Checklist for Choosing a Great Business Name
So you have an awesome business idea, but your company needs an equally awesome name. Your business name is often the first aspect of your company that people are introduced to, and it has the power to drive customers directly to your doorstep or away to competitors.
You should only pick a business name once; changing your business name is costly, time-consuming and confusing for customers. We have some tips for getting it right the first time, from more obvious suggestions to little-known secrets of naming that many people fail to consider.
Is it Good?
Get to the Point: While it may be impossible to trademark a word from the dictionary (like “Trust Inc.” or “WebDesign.com”) you can certainly find a way to integrate words people know to drive the point home. For example, Compaq describes a portable computer with a slight variation on the word “compact”; its unique spelling makes it more memorable to customers (and easier to trademark).
Don’t Be Too Blunt: Yes, you may be a pizza shop in Los Angeles, but that does not mean your business name needs to be “Los Angeles Pizza.” This makes it more difficult for you to expand to other cities, and also isn’t very memorable.
Short is Good: Keep the name shorter than 10 characters if possible—if not, make sure there’s a shortened “nickname” version of it that rolls off the tongue. Make sure it’s easy to spell and pronounce.
Foreign Languages for Inspiration: Because so many great names are already taken, you can consider integrating a relevant word in another language. For example, Ubuntu is a Zulu term for a philosophy on human kindness, and has become one of the most popular free OS systems in the world.
Symbolism Creates Meaning: Culturally relevant symbolism can add a layer of meaning to your business name. For example, integrating “tree” to represent growth, “owl” to represent wisdom or “stone” to symbolize enduring strength.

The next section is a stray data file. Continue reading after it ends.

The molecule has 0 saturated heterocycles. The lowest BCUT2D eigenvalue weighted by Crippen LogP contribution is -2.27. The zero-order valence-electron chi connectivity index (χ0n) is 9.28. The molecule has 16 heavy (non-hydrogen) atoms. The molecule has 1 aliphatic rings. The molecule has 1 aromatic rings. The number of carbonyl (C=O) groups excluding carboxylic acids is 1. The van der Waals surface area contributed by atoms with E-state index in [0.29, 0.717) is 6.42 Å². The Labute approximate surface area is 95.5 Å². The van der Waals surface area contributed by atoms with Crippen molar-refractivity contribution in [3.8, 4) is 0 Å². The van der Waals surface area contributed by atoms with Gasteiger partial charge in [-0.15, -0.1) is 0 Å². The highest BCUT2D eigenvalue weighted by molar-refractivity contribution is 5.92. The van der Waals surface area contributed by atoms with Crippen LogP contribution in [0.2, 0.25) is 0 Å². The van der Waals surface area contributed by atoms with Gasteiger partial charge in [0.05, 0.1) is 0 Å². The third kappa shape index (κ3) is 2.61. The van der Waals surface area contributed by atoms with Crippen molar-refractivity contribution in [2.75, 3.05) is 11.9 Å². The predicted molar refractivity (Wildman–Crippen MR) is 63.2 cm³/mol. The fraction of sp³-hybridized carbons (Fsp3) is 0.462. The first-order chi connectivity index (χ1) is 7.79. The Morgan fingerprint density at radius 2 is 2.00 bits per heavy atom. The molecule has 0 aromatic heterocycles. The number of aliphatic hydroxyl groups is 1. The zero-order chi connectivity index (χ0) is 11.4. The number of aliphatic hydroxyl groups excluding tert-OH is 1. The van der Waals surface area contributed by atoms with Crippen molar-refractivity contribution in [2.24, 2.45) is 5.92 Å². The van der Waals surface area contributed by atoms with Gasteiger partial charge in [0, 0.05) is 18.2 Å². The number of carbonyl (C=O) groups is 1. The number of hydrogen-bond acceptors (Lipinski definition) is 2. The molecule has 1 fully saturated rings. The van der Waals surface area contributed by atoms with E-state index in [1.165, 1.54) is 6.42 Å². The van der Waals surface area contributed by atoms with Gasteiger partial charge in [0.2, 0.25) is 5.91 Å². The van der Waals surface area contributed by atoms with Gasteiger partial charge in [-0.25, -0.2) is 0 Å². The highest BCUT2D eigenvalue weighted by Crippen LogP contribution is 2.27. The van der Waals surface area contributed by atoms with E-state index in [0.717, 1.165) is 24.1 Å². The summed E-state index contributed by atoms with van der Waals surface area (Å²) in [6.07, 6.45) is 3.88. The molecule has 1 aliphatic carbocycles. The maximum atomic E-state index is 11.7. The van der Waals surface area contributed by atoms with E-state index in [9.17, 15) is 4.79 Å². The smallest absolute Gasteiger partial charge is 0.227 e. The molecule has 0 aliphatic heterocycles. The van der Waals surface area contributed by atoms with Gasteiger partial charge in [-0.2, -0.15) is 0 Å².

Don’t Copy Competitors: Try to branch out from the names and styles of your competitors (without straying too much from your message). Don’t be like all the Pinkberry wannabe yogurt shops popping up around the country, who play off the “fruity” aspect of their name.
Themes to Build On: Come up with a name that can be aligned with a greater theme. Thematic consistency will be great for branding, and gives you something to toy with as your company expands. For example AppSumo has a playful Asian/Sumo/Ninja-style theme that has worked incredibly well for popularizing its brand.
Be Careful with Puns: Wordplay can work in your favor if it resonates with people (like a pho noodle house called “UnPHOgettable” or a couch store called “Sofa, So Good”). Just make sure that it doesn’t go over anyone’s head; this could seriously alienate customers.
Remember the Visuals: Words may not be visual by nature, but people usually conjure images when they read them. What font will you use? What visuals will your business name invoke? Does the word feel sharp and crisp, or round and smooth? How will what people picture tie into your potential logo?
Avoid Numbers or Initials: Both of these are somewhat impersonal, and harder for people to connect with. Make sure if you use them, it’s for a good reason.
Avoid All-Caps: Some assume making your business name fully capitalized will grab attention, but on paper it looks abrasive, as if you’re shouting.
Come Up With Several: Come up with anywhere from 3 to 5 names, and run trademark searches on all of them. Measure them against the criteria listed here, and run them by people who you trust won’t steal them. Ask them what reaction or image the name evokes, and decide if that’s the perception you want for your business.
Is it Viable?
Trademarks: Check to make sure that you are not violating another company’s trademark by searching this government database. If you’d like to learn more about searching and filing trademarks read this guide.
Domain: A website is critical for almost every business today, so don’t overlook it when picking your name; run a search for “yourbusinessname.com” at WHOIS to see if it’s taken. Keep in mind that almost every domain you can think of with five or six characters is already taken. Can you purchase it? If not, how can you be creative with the domain name, and do justice to your original business name?
State Filing: Check with your state filing office to make sure your business name is available, or if not, that it’s being used by a business that provides different goods/services.
Social Media: Check for the name on all social media sites (Facebook, Twitter, YouTube, Google Plus, Instagram, etc.) and if they’re available, create those accounts immediately.
Article by Rochelle Bailis